Starting from January 1st, 2023, the transferor of shares will be obligated to pay a securities transaction tax, which will be 0.35% of the share transfer price. However, for listed share transfers, the rate will be 0.2% from January 1st to December 31st, 2023. If the shares being transferred are listed on the Korea New Exchange (KONEX), the rate will be 0.1%.

Gains arising from the disposal of capital assets are included in an individual’s taxable income but are taxed separately from global income (basic deductions of KRW 2.5 million/year and a special deduction for retaining for a long-term period may apply).

Korea does not levy a wealth tax.

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Double Taxation Treaties

Countries With Whom a Double Taxation Treaty Have Been Signed
List of Korea's International Tax Treaties
Withholding Taxes
  • Dividends: 0% for domestic companies, 15.4% for resident individuals  (including the surtax), 22% for non-residents (including the surtax)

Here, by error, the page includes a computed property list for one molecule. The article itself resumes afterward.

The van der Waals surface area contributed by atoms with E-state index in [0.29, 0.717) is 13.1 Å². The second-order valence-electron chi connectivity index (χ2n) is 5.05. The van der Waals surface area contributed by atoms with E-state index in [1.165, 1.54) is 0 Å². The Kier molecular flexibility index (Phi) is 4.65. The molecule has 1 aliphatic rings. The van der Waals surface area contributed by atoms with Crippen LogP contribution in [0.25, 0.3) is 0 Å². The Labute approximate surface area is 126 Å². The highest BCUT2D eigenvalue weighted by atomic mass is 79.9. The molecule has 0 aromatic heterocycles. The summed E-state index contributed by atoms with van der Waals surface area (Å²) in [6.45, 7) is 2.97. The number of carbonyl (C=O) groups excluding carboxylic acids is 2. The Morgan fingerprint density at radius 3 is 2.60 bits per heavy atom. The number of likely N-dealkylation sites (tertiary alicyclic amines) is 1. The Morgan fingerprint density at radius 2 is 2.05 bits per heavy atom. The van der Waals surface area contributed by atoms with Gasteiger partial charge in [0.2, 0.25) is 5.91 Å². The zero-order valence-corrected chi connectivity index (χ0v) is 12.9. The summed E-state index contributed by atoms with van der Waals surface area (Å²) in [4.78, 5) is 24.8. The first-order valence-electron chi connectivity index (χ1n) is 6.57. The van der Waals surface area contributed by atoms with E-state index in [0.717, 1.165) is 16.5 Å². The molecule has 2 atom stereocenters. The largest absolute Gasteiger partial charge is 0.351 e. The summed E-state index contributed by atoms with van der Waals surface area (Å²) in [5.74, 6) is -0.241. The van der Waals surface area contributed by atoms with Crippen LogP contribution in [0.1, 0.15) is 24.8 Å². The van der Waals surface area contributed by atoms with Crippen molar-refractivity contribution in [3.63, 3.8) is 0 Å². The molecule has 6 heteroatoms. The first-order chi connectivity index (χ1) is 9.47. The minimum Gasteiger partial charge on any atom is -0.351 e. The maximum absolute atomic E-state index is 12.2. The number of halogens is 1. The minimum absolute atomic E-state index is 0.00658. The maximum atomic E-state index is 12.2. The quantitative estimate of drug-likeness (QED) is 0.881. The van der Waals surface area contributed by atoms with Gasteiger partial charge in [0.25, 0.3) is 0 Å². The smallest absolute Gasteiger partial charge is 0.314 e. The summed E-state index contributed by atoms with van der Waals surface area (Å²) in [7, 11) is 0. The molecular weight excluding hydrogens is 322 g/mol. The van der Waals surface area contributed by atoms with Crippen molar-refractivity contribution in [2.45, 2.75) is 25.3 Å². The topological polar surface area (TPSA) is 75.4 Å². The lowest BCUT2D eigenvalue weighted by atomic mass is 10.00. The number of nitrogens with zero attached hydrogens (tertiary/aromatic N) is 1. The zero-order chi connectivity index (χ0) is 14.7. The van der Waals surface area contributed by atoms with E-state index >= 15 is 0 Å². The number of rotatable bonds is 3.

• Interest: 15.4% for interests obtained from financial institutions (including the surtax), 27% for regular loans (including the surtax) paid to a resident company or individual, 22% if paid to a non-resident company or individual
  • Royalties: 0% for domestic companies, variable rates for resident individuals, 22% for non-residents (including the surtax)

Different withholding taxes may apply to non-residents of countries with which South Korea signed a tax treaty, with rates as low as 0%.

Bilateral Agreement
Spain and South Korea signed a Double Taxation Treaty.

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Latest Update: April 2024